A new translation, with an Introduction, by Gregory Hays Marcus Aurelius Antoninus (a.d. 121 180) succeeded his adoptive father as emperor of Rome in a.d. 161 and Meditations remains one of the greatest works of spiritual and ethical reflection ever written. With a profound understanding of human behavior, Marcus provides insights, wisdom, and practical guidance on everything from living in the world to coping with adversity to interacting with others. Consequently, the Meditations have become required reading for statesmen and philosophers alike, while generations of ordinary readers have responded to the straightforward intimacy of his style. In Gregory Hays s new translation the first in a generation Marcus s thoughts speak with a new immediacy: never before have they been so directly and powerfully presented.
A deluxe special edition of the ancient classic written by the Roman Emperor known as “The Philosopher”
Meditations is a series of personal journals written by Marcus Aurelius, Emperor of Rome from 169 to 180 AD. The last of the “Five Good Emperors,” he was the most powerful and influential man in the Western world at the time. Marcus was one of the leaders of Stoicism, a philosophy of personal ethics which sought resilience and virtue through personal action and responsibility. Stoicism, viewed as a foundation of modern self-help, has inspired many personal development and psychotherapy approaches through to the present day.
Meditations is perhaps the most important source of our modern understanding of Stoic philosophy. Its twelve books chronicle different stages of Marcus Aurelius’ life and ideas. Although he ruled during the Pax Romana, the age of relative peace and stability throughout the empire, his reign was marked by near-constant military conflict and a devastating plague which killed upwards of five million people. Aurelius’ writings give modern readers an unprecedented look into the “spiritual exercises” which helped him through his tumultuous life and strengthened his patience, empathy, generosity, self-knowledge and emotional health. The private reflections recorded in the Meditations were never meant to be published, rather they were a source for Marcus’ own guidance and self-improvement, and jotted down by campfires or in military tents on the Roman front. The lessons, insights and perspectives contained within this remarkable work are just as relevant today as they were two millennia ago. This volume:
Part of the bestselling Capstone Classics Series edited by Tom Butler-Bowdon, this attractive, high-quality hardcover volume includes:
Meditations: The Philosophy Classic is a volume which will occupy a prominent place in any library for years to come.
Meditations: A Classic New Translation
A central theme to Meditations is the importance of analyzing one's judgment of self and others and developing a cosmic perspective:
"You have the power to strip away many superfluous troubles located wholly in your judgment, and to possess a large room for yourself embracing in thought the whole cosmos, to consider everlasting time, to think of the rapid change in the parts of each thing, of how short it is from birth until dissolution, and how the void before birth and that after dissolution are equally infinite".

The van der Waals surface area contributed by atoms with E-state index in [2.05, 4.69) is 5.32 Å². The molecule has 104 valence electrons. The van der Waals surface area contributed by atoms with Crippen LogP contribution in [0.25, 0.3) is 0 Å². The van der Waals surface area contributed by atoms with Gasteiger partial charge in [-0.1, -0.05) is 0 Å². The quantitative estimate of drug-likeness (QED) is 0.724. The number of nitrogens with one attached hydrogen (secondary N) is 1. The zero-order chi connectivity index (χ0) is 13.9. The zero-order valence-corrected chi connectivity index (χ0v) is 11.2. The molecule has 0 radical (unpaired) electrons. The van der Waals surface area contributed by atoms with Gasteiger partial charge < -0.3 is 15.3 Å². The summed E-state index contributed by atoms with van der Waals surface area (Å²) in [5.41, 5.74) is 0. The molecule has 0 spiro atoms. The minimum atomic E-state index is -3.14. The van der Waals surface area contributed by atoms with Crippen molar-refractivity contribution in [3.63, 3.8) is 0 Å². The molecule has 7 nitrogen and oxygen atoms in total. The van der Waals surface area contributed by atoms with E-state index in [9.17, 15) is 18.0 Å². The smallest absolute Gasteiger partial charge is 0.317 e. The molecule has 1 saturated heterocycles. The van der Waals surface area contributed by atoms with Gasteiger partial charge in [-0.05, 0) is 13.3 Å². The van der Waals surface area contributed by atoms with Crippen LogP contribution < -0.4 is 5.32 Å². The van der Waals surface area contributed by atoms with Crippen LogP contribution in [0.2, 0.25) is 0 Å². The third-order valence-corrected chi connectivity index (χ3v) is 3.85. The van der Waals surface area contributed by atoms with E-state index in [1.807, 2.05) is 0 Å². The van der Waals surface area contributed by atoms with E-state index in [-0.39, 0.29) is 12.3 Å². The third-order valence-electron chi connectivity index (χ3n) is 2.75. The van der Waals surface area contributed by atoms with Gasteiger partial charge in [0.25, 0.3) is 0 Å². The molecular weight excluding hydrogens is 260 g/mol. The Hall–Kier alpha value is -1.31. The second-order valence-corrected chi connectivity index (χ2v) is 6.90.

Accepting life as it is, living a good life and being a good person, living in harmony with others, living in the present moment are some of the subjects of this book. The big ideas that are given in the book are if you are worried about something, it is because you have taken the wrong estimation of something. And you can get out of it by controlling your mind. You cannot change the external factors in the world that destroy your peace of mind but you have the power in your mind to deal with the situation.
You have to get energy from your inner self to fight any situation. When someone criticizes you or says something bad about you instead of feeling bad go to the souls and roots of that person and try to understand what type of people they are and why they said so. You will come to know there is no need to take them seriously and feel bad about yourself because of them. Instead of wasting time on what others said about you try to utilize it to build yourself.
Marcus Aurelius Meditations is written in a very precise and prismatic format which makes it very easy to read and understand. This book has amazing quotes that accelerate us to achieve our goals. It is a bunch of scattered ideas. It is all about understanding, accepting life, accepting responsibilities for your own self, living a disciplined and good life. In the present age, we can use the philosophies of this book and can have good results.
About The Book
Meditations remains one of the greatest works of spiritual and ethical reflection ever written. With a profound understanding of human behavior, Marcus provides insights, wisdom, and practical guidance on everything from living in the world to coping with adversity to interacting with others. Consequently, the Meditations have become required reading for statesmen and philosophers alike, while generations of ordinary readers have responded to the straightforward intimacy of his style.
Nearly two thousand years after it was written, Meditations remains profoundly relevant for anyone seeking to lead a meaningful life.
About Marcus Aurelius:
Marcus Aurelius Antoninus Augustus (often referred to as "the wise") was Emperor of the Roman Empire from 161 to his death in 180. He was the last of the "Five Good Emperors", and is also considered one of the more important Stoic philosophers. His two decades as emperor were marked by near continual warfare. He was faced with a series of invasions from German tribes, and by conflicts with the Parthian Empire in the east. His reign also had to deal with an internal revolt in the east, led by Avidius Cassius.
Marcus Aurelius' work Meditations, written in Greek while on campaign between 170 and 180, is still revered as a literary monument to a government of service and duty and has been praised for its "exquisite accent and its infinite tenderness."
It was the doctrine of Marcus Aurelius that most of the ills of life come to us from our own imagination, that it was not in the power of others seriously to interfere with the calm, temperate life of an individual, and that when a fellow being did anything to us that seemed unjust he was acting in ignorance, and that instead of stirring up anger within us it should stir our pity for him. Oftentimes by careful self-examination we should find that the fault was more our own than that of our fellow, and our sufferings were rather from our own opinions than from anything real.